The rice to the kitchen is supplied by the Food Corporation of India (FCI). The FCI follows a public distribution system of providing food grains. The dal (lentil, pea or various types of bean) and vegetables are acquired from vendors who follow the safety and health standards set by the kitchen. To avoid monotony, there are 25 recipes of sambar (lentil based curry), with a different dal being used every day. They indulge in sprouting these dals on a weekly basis which makes the food more nutritious. “Surprisingly, the children are very fond of the sprouts and we have received good feedback on this,” Yagneshwara Dasa added.

No insufficiency of food at schools

The team makes certain that there is no scarcity of food at schools. There are 38 different routes to the schools. They find out how many students are absent. Based on these numbers, they calculate the total figure. A cumulative format has an indent for every route. Citing an example, the operations manager said that one route will consist of 25-30 schools. They calculate the number of school children in that particular route. With the help of this format, the team is able to find out the number of students to feed every day. It ensures that no child is left out and some children are able to take food back home happily.

Pushing beyond to reach the isolated areas

The operations team at Hubli is now trying to reach out to more school children especially in remote areas. Several villages surrounding the twin cities of Hubli and Dharwad are sometimes completely cut off during the monsoon. Delivering food to such areas can pose a major challenge. The team is making conscious efforts to reach these areas to feed school children. A hard-hitting fact, mentioned by the operations manager, is that sometimes the Akshaya Patra mid-day meal is the only meal a child has in a day. For this reason, Akshaya Patra is pushing boundaries to reach out to more children and to prevent hunger amongst children and the youth.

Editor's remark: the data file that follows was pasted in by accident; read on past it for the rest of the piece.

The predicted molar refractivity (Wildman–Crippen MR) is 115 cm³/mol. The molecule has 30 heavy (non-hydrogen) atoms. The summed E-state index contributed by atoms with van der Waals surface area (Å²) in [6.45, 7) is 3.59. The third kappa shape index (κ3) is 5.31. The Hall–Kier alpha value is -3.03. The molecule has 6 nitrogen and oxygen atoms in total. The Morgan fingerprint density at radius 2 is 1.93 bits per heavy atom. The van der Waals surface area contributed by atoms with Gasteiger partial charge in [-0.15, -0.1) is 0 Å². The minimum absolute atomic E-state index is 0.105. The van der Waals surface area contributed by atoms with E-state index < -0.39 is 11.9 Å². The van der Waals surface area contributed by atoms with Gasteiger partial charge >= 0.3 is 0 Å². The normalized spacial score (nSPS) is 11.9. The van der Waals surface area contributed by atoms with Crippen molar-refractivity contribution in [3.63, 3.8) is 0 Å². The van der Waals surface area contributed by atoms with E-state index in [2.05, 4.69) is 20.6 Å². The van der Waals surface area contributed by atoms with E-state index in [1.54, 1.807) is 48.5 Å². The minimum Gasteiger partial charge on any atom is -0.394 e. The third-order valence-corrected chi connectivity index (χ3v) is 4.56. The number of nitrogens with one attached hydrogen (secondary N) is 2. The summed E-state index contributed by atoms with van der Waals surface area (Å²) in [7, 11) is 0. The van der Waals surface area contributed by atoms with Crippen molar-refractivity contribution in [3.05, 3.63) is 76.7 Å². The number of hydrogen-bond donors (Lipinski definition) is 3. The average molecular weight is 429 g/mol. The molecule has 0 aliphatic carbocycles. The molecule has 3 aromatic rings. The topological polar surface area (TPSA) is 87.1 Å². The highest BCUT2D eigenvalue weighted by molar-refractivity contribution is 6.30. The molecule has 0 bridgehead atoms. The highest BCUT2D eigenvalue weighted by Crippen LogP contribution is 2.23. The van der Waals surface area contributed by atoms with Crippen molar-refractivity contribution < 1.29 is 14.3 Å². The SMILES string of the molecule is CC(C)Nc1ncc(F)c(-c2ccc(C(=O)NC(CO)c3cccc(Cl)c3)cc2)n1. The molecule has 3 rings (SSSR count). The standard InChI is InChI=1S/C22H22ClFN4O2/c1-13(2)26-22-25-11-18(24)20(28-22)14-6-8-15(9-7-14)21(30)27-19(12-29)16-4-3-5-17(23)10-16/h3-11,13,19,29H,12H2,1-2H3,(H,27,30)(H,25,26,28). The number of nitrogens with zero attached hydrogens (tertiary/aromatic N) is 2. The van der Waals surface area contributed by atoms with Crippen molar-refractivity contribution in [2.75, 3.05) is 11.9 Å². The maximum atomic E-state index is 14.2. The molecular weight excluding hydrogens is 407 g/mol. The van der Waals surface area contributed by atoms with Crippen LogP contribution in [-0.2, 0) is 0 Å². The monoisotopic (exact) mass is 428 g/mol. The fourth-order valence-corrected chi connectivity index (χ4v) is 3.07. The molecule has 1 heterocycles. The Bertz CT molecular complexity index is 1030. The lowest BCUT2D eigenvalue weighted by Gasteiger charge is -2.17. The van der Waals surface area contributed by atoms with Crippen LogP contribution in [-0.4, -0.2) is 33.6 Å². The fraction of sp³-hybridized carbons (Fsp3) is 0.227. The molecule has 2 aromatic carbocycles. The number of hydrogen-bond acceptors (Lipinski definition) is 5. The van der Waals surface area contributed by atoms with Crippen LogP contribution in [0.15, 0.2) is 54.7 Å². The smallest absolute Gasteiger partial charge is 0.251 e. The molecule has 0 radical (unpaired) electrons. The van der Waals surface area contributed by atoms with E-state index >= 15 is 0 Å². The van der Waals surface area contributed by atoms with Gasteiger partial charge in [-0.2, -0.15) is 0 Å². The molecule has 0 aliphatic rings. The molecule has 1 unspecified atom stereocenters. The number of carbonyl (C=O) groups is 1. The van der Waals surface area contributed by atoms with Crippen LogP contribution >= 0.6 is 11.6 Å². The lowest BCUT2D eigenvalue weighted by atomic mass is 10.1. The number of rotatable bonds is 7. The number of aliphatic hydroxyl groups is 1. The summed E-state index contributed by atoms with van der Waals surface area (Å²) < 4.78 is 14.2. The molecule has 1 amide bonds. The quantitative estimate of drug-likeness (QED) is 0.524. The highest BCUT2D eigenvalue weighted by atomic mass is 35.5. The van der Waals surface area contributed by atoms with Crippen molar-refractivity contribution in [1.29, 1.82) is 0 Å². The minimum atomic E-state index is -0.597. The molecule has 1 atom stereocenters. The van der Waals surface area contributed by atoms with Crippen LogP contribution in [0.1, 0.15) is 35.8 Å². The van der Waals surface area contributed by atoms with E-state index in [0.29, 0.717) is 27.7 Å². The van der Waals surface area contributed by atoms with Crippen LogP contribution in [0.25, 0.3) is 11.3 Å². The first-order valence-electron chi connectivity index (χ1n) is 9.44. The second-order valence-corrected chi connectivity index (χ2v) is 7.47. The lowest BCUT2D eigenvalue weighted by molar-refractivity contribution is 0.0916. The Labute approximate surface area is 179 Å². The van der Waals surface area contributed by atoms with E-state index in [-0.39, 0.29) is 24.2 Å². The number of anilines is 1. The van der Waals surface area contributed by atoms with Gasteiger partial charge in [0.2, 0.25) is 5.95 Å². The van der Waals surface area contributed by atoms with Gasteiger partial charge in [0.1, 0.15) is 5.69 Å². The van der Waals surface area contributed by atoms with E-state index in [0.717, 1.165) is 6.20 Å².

Transparency of its operations

To demonstrate transparency and emphasis on quality, the Hubli team organises inspection tours at the kitchen for the school children and teachers. “We want the students and teachers to come see our kitchen. We want to encourage children to eat more and not keep themselves hungry. We also want to show them the standards of hygiene we maintain. It boosts the confidence of the children when they see the food being prepared. And they should understand that we are doing this for them,” the operations manager concluded.

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Food and Education

How to Donate to Joy of Giving 2014


The Joy of Giving Week (currently called Daan Utsav), is a period of great generosity, happiness and harmony. It is a time when people all over the country cross barriers of geography, culture, age, occupations and more to unite in the common cause of working towards the betterment of society. This week, the biggest philanthropic event of India, is marked by generous contributions in many forms to numerous worthy causes. But sometimes it’s hard to know which organisation to support, and how to go about it.

If you would like to make a contribution this Joy of Giving, some of the ways to support The Akshaya Patra Foundation are:

Monetary contributions: You can donate money to Akshaya Patra through an online donation or offline through a cheque or demand draft. You can also use your GPRS enabled mobile phone to make a donation using ATOM or mCheck.

Donate a vehicle: Help pave the way for a brand new vehicle to carry the tasty, nutritious mid-day meal to thousands of hungry children in your area. Well designed with a honey-comb structure to make sure the vessels are kept stable, these vehicles are insulated to keep the food hot till they reach their destination. Find out more about how you can donate a vehicle to Akshaya Patra here.

Sponsor a school for a year: Akshaya Patra provides the mid-day meal to 10,661 Government and Government-aided schools across India on every school day. Your support will make it possible for students in more schools to meet their nutritional requirements by enjoying these meals. Find out how you can sponsor a school here.